Thursday, April 29, 2010

Do bike-friendly areas attract more businesses?

Now that Fairfax has cut funding for the bike program, we wonder what impact this will have on attracting more businesses to the county. According to a recent article in Harvard Business Review (Back to the City), more companies are locating in cities:
These companies are getting a jump on a major cultural and demographic shift away from suburban sprawl. The change is imminent, and businesses that don't understand and plan for it may suffer in the long run.

To put it simply, the suburbs have lost their sheen: Both young workers and retiring Boomers are actively seeking to live in densely packed, mixed-use communities that don't require cars-that is, cities or revitalized outskirts in which residences, shops, schools, parks, and other amenities exist close together. "In the 1950s, suburbs were the future," says University of Michigan architecture and urban-planning professor Robert Fishman, commenting on the striking cultural shift. "The city was then seen as a dingy environment. But today it's these urban neighborhoods that are exciting and diverse and exploding with growth."
We've seen this shift in the increase in people who are choosing bikes for transportation. They are mostly younger people who are sick of being stuck in traffic, of paying $3/gallon for gas, and who want better bike facilities. Communities like DC, NYC, and Arlington County understand this shift and are changing their environment in response. Older, less progressive communities like Fairfax are finding it difficult to move away from the older mindset of moving more people in more cars on wider roads.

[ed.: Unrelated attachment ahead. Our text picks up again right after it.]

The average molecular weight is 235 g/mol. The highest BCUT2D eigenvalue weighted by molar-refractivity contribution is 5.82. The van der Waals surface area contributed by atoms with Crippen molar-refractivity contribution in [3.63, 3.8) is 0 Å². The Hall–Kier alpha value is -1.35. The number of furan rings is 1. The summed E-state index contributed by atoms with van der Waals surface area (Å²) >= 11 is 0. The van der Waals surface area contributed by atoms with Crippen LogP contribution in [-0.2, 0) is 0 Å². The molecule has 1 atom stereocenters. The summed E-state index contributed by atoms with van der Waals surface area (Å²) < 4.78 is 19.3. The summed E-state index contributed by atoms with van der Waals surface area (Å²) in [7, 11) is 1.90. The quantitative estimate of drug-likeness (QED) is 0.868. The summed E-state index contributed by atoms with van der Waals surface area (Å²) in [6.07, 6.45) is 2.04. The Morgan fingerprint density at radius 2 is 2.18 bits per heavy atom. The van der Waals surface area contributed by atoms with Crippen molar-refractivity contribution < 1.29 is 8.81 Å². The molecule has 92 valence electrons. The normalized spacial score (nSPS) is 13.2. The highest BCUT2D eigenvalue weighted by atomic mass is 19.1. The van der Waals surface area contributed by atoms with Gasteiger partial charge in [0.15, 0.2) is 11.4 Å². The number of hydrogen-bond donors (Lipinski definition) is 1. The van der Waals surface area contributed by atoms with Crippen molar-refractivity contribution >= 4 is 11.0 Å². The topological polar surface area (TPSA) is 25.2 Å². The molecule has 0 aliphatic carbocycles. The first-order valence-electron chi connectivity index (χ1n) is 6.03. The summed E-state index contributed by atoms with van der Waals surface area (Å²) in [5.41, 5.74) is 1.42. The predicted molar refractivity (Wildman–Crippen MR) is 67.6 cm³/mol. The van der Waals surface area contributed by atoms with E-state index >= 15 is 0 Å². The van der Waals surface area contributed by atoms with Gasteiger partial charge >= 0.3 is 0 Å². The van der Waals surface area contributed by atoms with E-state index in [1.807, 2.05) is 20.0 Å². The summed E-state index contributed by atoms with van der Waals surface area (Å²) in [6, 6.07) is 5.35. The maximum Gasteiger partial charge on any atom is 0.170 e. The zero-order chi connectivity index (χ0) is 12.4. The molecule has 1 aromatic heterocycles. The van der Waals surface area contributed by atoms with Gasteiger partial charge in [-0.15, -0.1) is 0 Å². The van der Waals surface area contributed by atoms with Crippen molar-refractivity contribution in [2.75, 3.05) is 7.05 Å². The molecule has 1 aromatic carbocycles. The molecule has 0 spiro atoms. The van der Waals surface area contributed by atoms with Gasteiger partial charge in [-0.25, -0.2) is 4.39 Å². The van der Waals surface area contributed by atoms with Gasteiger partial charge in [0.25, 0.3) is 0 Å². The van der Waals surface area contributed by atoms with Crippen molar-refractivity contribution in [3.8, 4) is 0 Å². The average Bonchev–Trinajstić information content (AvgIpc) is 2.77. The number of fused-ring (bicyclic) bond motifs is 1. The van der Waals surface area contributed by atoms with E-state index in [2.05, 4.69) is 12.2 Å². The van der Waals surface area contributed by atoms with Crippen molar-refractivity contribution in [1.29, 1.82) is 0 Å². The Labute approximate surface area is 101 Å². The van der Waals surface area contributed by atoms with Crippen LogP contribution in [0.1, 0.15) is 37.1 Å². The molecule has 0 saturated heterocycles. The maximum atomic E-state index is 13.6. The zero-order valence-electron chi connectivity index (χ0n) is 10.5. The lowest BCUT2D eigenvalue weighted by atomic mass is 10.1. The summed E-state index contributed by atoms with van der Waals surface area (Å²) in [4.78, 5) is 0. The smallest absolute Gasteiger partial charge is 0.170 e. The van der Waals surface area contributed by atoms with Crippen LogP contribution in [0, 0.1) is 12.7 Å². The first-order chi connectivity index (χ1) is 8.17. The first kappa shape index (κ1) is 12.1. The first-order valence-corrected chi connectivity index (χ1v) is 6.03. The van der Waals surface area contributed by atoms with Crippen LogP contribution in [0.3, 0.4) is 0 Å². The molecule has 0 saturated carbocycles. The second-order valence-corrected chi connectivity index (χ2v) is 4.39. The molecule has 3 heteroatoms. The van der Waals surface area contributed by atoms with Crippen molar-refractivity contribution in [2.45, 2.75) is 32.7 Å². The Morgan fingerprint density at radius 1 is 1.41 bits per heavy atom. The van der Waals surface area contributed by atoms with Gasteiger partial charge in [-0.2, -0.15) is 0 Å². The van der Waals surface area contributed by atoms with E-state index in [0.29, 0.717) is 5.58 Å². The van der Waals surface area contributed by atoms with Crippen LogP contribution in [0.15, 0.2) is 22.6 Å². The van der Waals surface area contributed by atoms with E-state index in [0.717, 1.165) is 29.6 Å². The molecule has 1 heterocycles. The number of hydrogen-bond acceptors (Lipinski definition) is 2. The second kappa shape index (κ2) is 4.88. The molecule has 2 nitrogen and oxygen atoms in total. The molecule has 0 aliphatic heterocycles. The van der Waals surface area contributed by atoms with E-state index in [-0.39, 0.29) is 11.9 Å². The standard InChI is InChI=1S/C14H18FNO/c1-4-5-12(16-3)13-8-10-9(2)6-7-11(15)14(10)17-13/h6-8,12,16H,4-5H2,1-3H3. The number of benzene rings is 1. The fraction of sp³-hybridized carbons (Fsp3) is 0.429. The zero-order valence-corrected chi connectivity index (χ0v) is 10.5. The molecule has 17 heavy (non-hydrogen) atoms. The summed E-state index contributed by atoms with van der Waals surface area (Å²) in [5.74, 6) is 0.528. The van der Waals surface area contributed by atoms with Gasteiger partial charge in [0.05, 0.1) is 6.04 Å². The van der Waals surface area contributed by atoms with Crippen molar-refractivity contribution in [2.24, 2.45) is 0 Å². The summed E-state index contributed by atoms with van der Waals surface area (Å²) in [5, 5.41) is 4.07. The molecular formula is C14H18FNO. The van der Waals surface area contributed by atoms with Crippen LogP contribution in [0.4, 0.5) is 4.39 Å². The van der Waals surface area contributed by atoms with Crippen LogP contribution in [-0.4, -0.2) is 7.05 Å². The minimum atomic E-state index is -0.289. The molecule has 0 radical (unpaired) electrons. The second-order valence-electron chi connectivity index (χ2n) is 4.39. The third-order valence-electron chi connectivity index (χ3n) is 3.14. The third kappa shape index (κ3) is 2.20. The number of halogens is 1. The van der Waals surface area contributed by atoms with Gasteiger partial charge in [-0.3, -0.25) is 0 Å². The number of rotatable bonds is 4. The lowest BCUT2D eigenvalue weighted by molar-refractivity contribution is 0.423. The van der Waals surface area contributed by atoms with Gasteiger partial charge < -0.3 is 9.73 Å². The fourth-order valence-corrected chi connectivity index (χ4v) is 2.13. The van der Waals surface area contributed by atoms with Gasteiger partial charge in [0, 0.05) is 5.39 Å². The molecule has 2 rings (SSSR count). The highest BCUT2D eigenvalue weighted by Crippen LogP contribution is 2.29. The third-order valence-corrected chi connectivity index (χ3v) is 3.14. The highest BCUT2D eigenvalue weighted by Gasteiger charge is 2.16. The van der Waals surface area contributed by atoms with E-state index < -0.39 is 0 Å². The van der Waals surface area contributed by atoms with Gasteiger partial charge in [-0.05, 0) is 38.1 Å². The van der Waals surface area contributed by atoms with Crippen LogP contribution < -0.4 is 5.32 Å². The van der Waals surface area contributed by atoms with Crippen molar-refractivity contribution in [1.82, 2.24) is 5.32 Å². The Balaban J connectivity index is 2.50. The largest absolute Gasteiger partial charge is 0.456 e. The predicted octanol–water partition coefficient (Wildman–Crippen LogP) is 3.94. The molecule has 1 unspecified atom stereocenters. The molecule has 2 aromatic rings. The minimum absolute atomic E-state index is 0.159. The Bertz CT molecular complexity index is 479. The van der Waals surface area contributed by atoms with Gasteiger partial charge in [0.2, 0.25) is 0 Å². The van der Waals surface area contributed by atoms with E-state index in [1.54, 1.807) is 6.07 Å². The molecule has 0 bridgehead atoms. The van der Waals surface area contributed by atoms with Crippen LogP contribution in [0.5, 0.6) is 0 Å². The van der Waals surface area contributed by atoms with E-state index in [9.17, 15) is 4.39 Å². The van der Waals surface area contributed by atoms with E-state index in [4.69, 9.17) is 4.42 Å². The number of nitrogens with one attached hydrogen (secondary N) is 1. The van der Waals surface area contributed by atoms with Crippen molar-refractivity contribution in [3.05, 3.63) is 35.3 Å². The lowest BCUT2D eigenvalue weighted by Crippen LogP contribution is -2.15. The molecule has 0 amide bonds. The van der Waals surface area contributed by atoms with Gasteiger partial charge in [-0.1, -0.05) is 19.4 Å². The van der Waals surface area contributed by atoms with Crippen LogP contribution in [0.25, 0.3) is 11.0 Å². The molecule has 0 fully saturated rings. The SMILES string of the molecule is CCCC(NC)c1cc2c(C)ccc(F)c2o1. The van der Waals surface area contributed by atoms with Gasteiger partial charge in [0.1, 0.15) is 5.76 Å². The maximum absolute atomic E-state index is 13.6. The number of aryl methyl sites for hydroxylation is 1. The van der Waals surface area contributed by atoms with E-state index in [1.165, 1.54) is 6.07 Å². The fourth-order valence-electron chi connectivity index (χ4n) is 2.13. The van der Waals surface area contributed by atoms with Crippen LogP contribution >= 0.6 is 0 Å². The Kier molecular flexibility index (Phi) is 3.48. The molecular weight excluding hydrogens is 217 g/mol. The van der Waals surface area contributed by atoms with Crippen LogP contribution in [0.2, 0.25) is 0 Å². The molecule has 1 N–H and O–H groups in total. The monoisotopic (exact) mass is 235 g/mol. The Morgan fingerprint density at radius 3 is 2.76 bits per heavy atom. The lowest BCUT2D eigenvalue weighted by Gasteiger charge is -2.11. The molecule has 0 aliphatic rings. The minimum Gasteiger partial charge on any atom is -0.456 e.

Many factors go into the decision-making process for locating a company. Countering the desire for being in livable, compact communities is the short-term desire for cheaper real estate. See a recent post at Greater Greater Washington with a good discussion of this topic, including a letter from Stewart Schwartz of Coalition for Smarter Growth encouraging Northrop Grumman to choose the transit-oriented Ballston location over the suburban office park location in Fairfax County.

The Fairfax site is very bike-unfriendly, adjacent to the Beltway and Rt 50. It's nearly impossible to cross the Beltway on Rt 50 on bike; that stretch of road is like an interstate with several exit/entrance ramps. There's no connection to the street network to the south. The site is nearly an island, a symbol of the days of bad suburban design.

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